What do you get when you mix a six-foot rooster, a Phillip the Tire mascot, a pickup truck, two 15-foot inflatable tires, various information booths and nearly 75 people wandering around?
For Gross Tire Center Inc. in Williamsport, it all added up to a congested-yet successful-National Tire Safety Week, the first for the single-outlet dealership. ``A lot of new faces came through,'' owner Kerry Gross said.
The national safety week, organized by the Rubber Manufacturers Association (RMA), ran from April 25-May 1. An RMA spokesman said the week-the third ever-was ``huge'' compared with its predecessors. RMA materials were distributed at nearly 9,000 stores, and dealer participation was up substantially, he said. Dealer participation ranged from passing out materials to hosting tire care clinics, checking motorists' tire pressure and advertising. A CNN Newsource story featuring the RMA aired nearly 300 times on local television stations, the spokesman said.
``Many (dealers) said that National Tire Safety Week was an opportunity to build customer loyalty, enhance community relations and generate sales,'' he wrote to Tire Business.
Mr. Gross, who decided to participate this year after he was inspired by Tire Business stories about the efforts of Iowa dealer Tim Reece, said the ideas-and stuff-started pouring in as his May 1 event drew near. Gross Tire held an inspection lane event at its store for one day only.
Mr. Gross already had bought a live broadcast package from the local radio station, which brought along a 2004 pickup truck it will give away this summer, a booth and its rooster mascot. RMA representatives also attended, bringing a booth of their own and the group's mascot. A tire supplier brought the massive tire inflatables. A local motorcycle club even brought a Harley-Davidson they were raffling off.
``By the day it rolled around, it was more or less a zoo,'' Mr. Gross told Tire Business. ``...If it wasn't so congested with tires and roosters, we would've had more cars.''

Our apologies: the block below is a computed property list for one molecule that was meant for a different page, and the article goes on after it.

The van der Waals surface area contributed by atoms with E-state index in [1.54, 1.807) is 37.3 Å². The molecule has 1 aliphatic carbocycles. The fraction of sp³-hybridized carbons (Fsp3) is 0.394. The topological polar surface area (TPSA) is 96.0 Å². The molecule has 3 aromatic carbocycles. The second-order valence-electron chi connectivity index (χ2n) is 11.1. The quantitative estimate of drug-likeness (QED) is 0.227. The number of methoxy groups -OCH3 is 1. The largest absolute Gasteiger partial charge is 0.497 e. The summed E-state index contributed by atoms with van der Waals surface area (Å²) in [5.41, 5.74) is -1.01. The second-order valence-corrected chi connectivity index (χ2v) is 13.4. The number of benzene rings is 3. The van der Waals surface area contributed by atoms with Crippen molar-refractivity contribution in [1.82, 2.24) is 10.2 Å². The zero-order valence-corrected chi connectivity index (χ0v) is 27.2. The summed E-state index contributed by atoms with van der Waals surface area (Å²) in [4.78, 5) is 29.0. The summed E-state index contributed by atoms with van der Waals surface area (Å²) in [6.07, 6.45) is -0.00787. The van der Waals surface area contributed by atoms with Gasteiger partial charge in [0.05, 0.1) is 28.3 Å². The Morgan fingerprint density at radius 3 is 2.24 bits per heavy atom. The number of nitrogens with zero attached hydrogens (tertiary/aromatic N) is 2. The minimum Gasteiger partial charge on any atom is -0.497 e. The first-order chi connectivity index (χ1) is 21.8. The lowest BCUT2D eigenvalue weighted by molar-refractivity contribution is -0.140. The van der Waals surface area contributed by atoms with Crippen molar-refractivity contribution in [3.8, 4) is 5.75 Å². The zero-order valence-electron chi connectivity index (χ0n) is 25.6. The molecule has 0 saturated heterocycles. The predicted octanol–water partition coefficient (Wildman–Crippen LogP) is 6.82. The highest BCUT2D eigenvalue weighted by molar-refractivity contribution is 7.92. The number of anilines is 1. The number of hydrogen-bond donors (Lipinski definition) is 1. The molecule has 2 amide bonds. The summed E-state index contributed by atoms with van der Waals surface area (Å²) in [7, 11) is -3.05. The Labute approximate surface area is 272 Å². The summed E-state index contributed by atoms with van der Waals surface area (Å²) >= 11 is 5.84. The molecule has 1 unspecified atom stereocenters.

Still, about 50 cars went through the inspection lanes in five hours. All of the activities were in the shop's parking lot, with the inspection lanes running right in front of the shop's doors so motorists could hop in for a quick price quote if they were told they needed new tires during the inspection.
Mr. Gross plans to hold the event again next year, although he'll either have to limit what shows up or redirect traffic into the lanes. He also wants to offer hot dogs.
The event cost Mr. Gross at least $2,000, but it also brought in more sales. He had given away coupon sheets in goodie bags along with tire safety brochures, tire gauges and key chains. The week after the event his sales shot up from a usual 120-180 tires per week to about 229. Some of the coupons, which expire at the end of June, still are trickling in, he said.
But that's not Mr. Gross' only measure of success.
``I really wasn't looking at dollars,'' he said. ``I was just doing it for the exposure.''
During the event the radio station gave away a prize package that included a certificate for a free set of tires from Gross Tire. The certificate was limited to a maximum of $450. Mr. Gross said he was privately rooting for the owner of a Ford Festiva with a few 12-inchers.
``Fortunately (the winner) had a Ford Escort so we got off pretty lucky there,'' he said, adding her old tires weren't too bad off, so he got a free set of used tires.
``She's going to think I'm a swell guy,'' he said of the winner.
Mr. Reece, owner of R&W Tire & Turf in Boone, Iowa, said his second year participating in National Tire Safety Week was hampered by factors out of his control. He again set up inspection lanes, but rain kept a lot of people home. Also, local union members who are in contract talks with Bridgestone/Firestone-which has distribution centers nearby plus is R&W's main supplier-had informational pickets outside R&W Tire.
``I don't think many people turned away because of it,'' Mr. Reece said of the pickets.
Only about 77 cars came through in five hours, compared with his tally last year of about 125.
Although he plans to host the event again next year, he's not sure what changes he'll make. A major change for this year was holding the event at his shop instead of a pharmacy parking lot along the city's main street. Mr. Reece said the change was to make sure customers would distinguish him from his two main competitors, all three of which are usually confused with each other.
He also wanted to see if his advertising was effective or if the large turnout last year was from many people stopping as they drove by. Mr. Reece had estimated that he would lose about 25 people moving from the high-traffic area. ``But that's a guess,'' he said.
Still, he said many people from last year's event came back for the second.
``Of course what we're trying to get is not regular customers, and we did get some of those,'' Mr. Reece said.